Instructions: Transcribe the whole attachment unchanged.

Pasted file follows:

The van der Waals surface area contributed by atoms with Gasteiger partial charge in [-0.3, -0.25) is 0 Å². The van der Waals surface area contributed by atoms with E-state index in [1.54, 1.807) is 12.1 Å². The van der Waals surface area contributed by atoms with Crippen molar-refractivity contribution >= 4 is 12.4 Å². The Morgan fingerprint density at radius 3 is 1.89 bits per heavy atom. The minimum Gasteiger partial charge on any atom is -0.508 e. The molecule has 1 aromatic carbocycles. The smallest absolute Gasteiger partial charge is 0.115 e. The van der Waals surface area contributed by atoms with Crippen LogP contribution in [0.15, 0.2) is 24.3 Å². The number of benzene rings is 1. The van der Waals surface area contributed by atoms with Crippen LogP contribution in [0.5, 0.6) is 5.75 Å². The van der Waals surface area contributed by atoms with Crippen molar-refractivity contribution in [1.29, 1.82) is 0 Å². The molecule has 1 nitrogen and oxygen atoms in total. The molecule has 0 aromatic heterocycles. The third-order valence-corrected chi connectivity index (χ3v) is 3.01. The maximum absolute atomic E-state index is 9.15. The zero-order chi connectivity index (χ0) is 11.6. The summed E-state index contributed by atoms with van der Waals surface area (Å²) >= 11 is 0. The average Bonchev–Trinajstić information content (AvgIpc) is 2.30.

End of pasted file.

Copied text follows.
The van der Waals surface area contributed by atoms with Gasteiger partial charge in [-0.3, -0.25) is 0 Å². The van der Waals surface area contributed by atoms with E-state index in [1.54, 1.807) is 12.1 Å². The van der Waals surface area contributed by atoms with Crippen molar-refractivity contribution >= 4 is 12.4 Å². The Morgan fingerprint density at radius 3 is 1.89 bits per heavy atom. The minimum Gasteiger partial charge on any atom is -0.508 e. The molecule has 1 aromatic carbocycles. The smallest absolute Gasteiger partial charge is 0.115 e. The van der Waals surface area contributed by atoms with Crippen LogP contribution in [0.15, 0.2) is 24.3 Å². The number of benzene rings is 1. The van der Waals surface area contributed by atoms with Crippen LogP contribution in [0.5, 0.6) is 5.75 Å². The van der Waals surface area contributed by atoms with Crippen molar-refractivity contribution in [1.29, 1.82) is 0 Å². The molecule has 1 nitrogen and oxygen atoms in total. The molecule has 0 aromatic heterocycles. The third-order valence-corrected chi connectivity index (χ3v) is 3.01. The maximum absolute atomic E-state index is 9.15. The zero-order chi connectivity index (χ0) is 11.6. The summed E-state index contributed by atoms with van der Waals surface area (Å²) >= 11 is 0. The average Bonchev–Trinajstić information content (AvgIpc) is 2.30.